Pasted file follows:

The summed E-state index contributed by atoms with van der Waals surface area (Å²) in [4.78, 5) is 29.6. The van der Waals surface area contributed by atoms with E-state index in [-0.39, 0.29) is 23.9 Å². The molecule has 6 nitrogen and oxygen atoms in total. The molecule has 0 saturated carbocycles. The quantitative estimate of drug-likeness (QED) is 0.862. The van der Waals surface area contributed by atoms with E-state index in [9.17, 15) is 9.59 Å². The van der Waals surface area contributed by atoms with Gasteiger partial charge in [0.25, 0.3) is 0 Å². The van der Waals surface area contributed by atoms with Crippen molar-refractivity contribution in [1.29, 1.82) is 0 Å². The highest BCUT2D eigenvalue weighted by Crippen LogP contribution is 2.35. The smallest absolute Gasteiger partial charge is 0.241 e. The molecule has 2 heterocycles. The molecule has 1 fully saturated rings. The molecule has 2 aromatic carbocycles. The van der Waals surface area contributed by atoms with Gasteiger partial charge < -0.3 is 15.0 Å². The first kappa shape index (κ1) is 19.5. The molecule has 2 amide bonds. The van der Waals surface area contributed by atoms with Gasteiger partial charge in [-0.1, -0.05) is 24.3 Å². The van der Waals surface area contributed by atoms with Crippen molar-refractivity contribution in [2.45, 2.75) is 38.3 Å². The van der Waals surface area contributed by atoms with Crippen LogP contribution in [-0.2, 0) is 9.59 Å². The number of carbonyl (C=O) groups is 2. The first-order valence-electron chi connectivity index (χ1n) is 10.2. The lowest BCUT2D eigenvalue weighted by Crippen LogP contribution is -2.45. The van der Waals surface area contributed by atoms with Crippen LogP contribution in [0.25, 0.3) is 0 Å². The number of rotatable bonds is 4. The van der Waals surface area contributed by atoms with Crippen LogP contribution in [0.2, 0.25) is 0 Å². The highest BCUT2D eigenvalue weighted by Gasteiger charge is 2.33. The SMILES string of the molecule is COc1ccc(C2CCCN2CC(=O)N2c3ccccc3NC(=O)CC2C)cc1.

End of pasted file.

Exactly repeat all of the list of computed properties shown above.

The summed E-state index contributed by atoms with van der Waals surface area (Å²) in [4.78, 5) is 29.6. The van der Waals surface area contributed by atoms with E-state index in [-0.39, 0.29) is 23.9 Å². The molecule has 6 nitrogen and oxygen atoms in total. The molecule has 0 saturated carbocycles. The quantitative estimate of drug-likeness (QED) is 0.862. The van der Waals surface area contributed by atoms with E-state index in [9.17, 15) is 9.59 Å². The van der Waals surface area contributed by atoms with Gasteiger partial charge in [0.25, 0.3) is 0 Å². The van der Waals surface area contributed by atoms with Crippen molar-refractivity contribution in [1.29, 1.82) is 0 Å². The highest BCUT2D eigenvalue weighted by Crippen LogP contribution is 2.35. The smallest absolute Gasteiger partial charge is 0.241 e. The molecule has 2 heterocycles. The molecule has 1 fully saturated rings. The molecule has 2 aromatic carbocycles. The van der Waals surface area contributed by atoms with Gasteiger partial charge < -0.3 is 15.0 Å². The first kappa shape index (κ1) is 19.5. The molecule has 2 amide bonds. The van der Waals surface area contributed by atoms with Gasteiger partial charge in [-0.1, -0.05) is 24.3 Å². The van der Waals surface area contributed by atoms with Crippen molar-refractivity contribution in [2.45, 2.75) is 38.3 Å². The van der Waals surface area contributed by atoms with Crippen LogP contribution in [-0.2, 0) is 9.59 Å². The number of carbonyl (C=O) groups is 2. The first-order valence-electron chi connectivity index (χ1n) is 10.2. The lowest BCUT2D eigenvalue weighted by Crippen LogP contribution is -2.45. The van der Waals surface area contributed by atoms with Crippen LogP contribution in [0.25, 0.3) is 0 Å². The number of rotatable bonds is 4. The van der Waals surface area contributed by atoms with Crippen LogP contribution in [0.2, 0.25) is 0 Å². The highest BCUT2D eigenvalue weighted by Gasteiger charge is 2.33. The SMILES string of the molecule is COc1ccc(C2CCCN2CC(=O)N2c3ccccc3NC(=O)CC2C)cc1.